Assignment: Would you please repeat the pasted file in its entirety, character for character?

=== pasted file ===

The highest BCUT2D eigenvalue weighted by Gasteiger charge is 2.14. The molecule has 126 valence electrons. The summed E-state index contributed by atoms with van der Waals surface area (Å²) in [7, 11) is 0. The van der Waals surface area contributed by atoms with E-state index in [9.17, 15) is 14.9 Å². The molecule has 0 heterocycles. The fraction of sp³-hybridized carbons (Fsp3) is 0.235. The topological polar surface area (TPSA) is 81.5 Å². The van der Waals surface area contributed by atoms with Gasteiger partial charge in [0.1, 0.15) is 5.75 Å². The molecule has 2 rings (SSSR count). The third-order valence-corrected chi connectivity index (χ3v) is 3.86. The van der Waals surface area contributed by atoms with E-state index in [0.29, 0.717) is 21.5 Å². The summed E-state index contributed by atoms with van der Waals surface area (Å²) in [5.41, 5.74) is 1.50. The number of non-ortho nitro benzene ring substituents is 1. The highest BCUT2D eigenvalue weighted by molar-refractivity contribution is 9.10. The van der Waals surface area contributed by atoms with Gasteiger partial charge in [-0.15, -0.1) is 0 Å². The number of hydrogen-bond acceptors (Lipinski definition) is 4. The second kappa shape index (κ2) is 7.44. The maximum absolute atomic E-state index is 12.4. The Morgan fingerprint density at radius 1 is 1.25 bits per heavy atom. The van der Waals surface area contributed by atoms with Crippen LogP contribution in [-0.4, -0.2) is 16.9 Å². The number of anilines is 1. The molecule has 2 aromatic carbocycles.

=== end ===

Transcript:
The highest BCUT2D eigenvalue weighted by Gasteiger charge is 2.14. The molecule has 126 valence electrons. The summed E-state index contributed by atoms with van der Waals surface area (Å²) in [7, 11) is 0. The van der Waals surface area contributed by atoms with E-state index in [9.17, 15) is 14.9 Å². The molecule has 0 heterocycles. The fraction of sp³-hybridized carbons (Fsp3) is 0.235. The topological polar surface area (TPSA) is 81.5 Å². The van der Waals surface area contributed by atoms with Gasteiger partial charge in [0.1, 0.15) is 5.75 Å². The molecule has 2 rings (SSSR count). The third-order valence-corrected chi connectivity index (χ3v) is 3.86. The van der Waals surface area contributed by atoms with E-state index in [0.29, 0.717) is 21.5 Å². The summed E-state index contributed by atoms with van der Waals surface area (Å²) in [5.41, 5.74) is 1.50. The number of non-ortho nitro benzene ring substituents is 1. The highest BCUT2D eigenvalue weighted by molar-refractivity contribution is 9.10. The van der Waals surface area contributed by atoms with Gasteiger partial charge in [-0.15, -0.1) is 0 Å². The number of hydrogen-bond acceptors (Lipinski definition) is 4. The second kappa shape index (κ2) is 7.44. The maximum absolute atomic E-state index is 12.4. The Morgan fingerprint density at radius 1 is 1.25 bits per heavy atom. The van der Waals surface area contributed by atoms with Crippen LogP contribution in [-0.4, -0.2) is 16.9 Å². The number of anilines is 1. The molecule has 2 aromatic carbocycles.